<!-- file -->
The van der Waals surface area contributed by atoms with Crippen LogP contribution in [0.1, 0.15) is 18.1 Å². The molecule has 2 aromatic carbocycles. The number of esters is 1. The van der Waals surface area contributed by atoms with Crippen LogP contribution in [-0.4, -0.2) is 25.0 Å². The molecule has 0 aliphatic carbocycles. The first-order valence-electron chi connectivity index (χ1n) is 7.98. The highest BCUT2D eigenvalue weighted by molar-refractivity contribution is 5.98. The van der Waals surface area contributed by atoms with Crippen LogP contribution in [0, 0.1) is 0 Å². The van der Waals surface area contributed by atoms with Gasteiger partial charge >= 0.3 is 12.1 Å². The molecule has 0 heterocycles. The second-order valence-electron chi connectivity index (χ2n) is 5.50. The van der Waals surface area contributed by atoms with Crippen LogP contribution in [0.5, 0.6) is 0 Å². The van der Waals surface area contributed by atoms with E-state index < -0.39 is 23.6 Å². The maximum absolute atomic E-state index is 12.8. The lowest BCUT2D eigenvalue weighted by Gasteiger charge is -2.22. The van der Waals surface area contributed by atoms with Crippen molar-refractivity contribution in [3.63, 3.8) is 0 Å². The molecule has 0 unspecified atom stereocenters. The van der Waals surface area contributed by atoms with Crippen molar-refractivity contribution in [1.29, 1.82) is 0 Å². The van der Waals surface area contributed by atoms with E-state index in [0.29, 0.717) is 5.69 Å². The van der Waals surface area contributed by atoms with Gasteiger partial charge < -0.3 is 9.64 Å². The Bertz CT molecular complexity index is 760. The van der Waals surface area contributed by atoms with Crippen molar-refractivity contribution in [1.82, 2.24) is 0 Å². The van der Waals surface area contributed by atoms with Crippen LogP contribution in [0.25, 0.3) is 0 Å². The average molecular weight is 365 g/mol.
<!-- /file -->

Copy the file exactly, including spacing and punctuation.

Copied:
The van der Waals surface area contributed by atoms with Crippen LogP contribution in [0.1, 0.15) is 18.1 Å². The molecule has 2 aromatic carbocycles. The number of esters is 1. The van der Waals surface area contributed by atoms with Crippen LogP contribution in [-0.4, -0.2) is 25.0 Å². The molecule has 0 aliphatic carbocycles. The first-order valence-electron chi connectivity index (χ1n) is 7.98. The highest BCUT2D eigenvalue weighted by molar-refractivity contribution is 5.98. The van der Waals surface area contributed by atoms with Crippen LogP contribution in [0, 0.1) is 0 Å². The van der Waals surface area contributed by atoms with Gasteiger partial charge >= 0.3 is 12.1 Å². The molecule has 0 heterocycles. The second-order valence-electron chi connectivity index (χ2n) is 5.50. The van der Waals surface area contributed by atoms with Crippen LogP contribution in [0.5, 0.6) is 0 Å². The van der Waals surface area contributed by atoms with E-state index < -0.39 is 23.6 Å². The maximum absolute atomic E-state index is 12.8. The lowest BCUT2D eigenvalue weighted by Gasteiger charge is -2.22. The van der Waals surface area contributed by atoms with Crippen molar-refractivity contribution in [3.63, 3.8) is 0 Å². The molecule has 0 unspecified atom stereocenters. The van der Waals surface area contributed by atoms with Crippen molar-refractivity contribution in [1.29, 1.82) is 0 Å². The van der Waals surface area contributed by atoms with E-state index in [0.29, 0.717) is 5.69 Å². The van der Waals surface area contributed by atoms with Gasteiger partial charge < -0.3 is 9.64 Å². The Bertz CT molecular complexity index is 760. The van der Waals surface area contributed by atoms with Crippen molar-refractivity contribution in [1.82, 2.24) is 0 Å². The van der Waals surface area contributed by atoms with Crippen LogP contribution in [0.25, 0.3) is 0 Å². The average molecular weight is 365 g/mol.